In recent months I have watched two very prominent and very successful pastors have their integrity called into question. Steven Furtick, pastor at the 14,000 member Elevation Church in Charlotte and Mark Driscoll, pastor at Mars Hill Church in Seattle, which also has an attendance of 14,000 per week spread over their 15 locations, have recently both been the subject of intense scrutiny of their character. In Furtick’s case, the examination has to do primarily with his decision to build a 16,000 square foot, $1.7 million home for his family and questions about the Elevation practice of “spontaneous baptisms.” Driscoll’s case is far more involved and includes questionable practices in promoting his books, his general demeanor toward others, and even extending back to behavior he engaged in nearly 15 years ago.
My goal in this short piece is not to uncover some new detail about either man. Nor is my goal to pile on either of them. They have enough to do in responding biblically and graciously to the challenges at hand. Rather, I suggest that at least part of the reason these relatively young men (Driscoll is 43 and Furtick is 34) are embroiled in these controversies is due to something more sinister and subtle: our desire to follow (and promote and even worship) successful people even to the extent that we are willing to look beyond some obvious issues.
As much as we might like to deny it, we – other pastors and Christians – love a success. We want to be a success and we want to be surrounded by successful people. When we find someone who can draw a crowd, can motivate them and move them with his speaking, and can build an organization, we give them wide latitude in other areas. We are willing to call it “edgy” when a guy cusses in the pulpit, as long as he is reaching thousands and agrees with us theologically. We look past one who is tempted by the allure of material possessions (what else is a 16,000 sq ft house?) because there are other good things his church does (like donating millions of dollars to charities in and around Charlotte).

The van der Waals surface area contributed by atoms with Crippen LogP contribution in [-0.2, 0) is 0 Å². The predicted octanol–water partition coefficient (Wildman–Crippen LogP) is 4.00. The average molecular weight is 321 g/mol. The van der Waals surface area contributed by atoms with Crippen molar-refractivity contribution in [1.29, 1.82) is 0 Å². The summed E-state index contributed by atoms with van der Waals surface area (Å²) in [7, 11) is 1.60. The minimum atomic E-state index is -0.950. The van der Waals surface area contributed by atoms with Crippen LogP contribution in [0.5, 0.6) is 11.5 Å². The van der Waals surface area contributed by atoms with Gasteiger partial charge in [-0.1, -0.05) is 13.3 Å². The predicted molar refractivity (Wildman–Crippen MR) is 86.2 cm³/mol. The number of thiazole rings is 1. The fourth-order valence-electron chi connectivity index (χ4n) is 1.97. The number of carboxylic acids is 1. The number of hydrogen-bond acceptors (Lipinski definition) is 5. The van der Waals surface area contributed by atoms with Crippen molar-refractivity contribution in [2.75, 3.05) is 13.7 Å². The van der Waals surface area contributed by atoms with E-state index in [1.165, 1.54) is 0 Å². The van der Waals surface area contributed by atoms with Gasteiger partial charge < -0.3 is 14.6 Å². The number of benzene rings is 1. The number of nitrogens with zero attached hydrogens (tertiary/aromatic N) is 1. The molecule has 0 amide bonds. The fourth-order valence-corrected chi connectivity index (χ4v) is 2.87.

The scandals that occurred among proponents of the prosperity gospel was easier for conservative, orthodox evangelicals to live with. After all, we had significant theological problems with Jim Bakker, Jimmy Swaggart, Robert Tilton, Oral Roberts, Richard Roberts, Joyce Meyer, Creflo Dollar, Paula White and others. But, now we have discovered that the problem is not solely theological in nature. No, it is deeper than the ability to check the “orthodox” box next to your theology. It is a problem of the human heart. It is a problem that Paul addressed to young Timothy when he told him flee the temptation of money and material possessions (1 Tim 6:9-11). It is a problem of a Christian subculture that loves a rock star.
I have a few suggestions as to how we can mitigate the rock star phenomenon among us.
1. Serve in a small, traditional church before you plant a church.
I served in two small, rural churches that were run by just a few families. Nothing will kill a rock star mindset like Mrs. Charlene reminding you that “pastors come and go, but the church stays the same.” Most of the rock stars in our midst planted the churches they now serve in. While I am not opposed to church planting, it gives a young pastor a false idea of ministry. I planted a church too. And, I recall a mindset of the church being “mine” edging in on me; after all, I planted it, I built it, and no one would be here if they didn’t like me and my preaching. And, I was only in a church of 180. Imagine 10 or 100 times that many.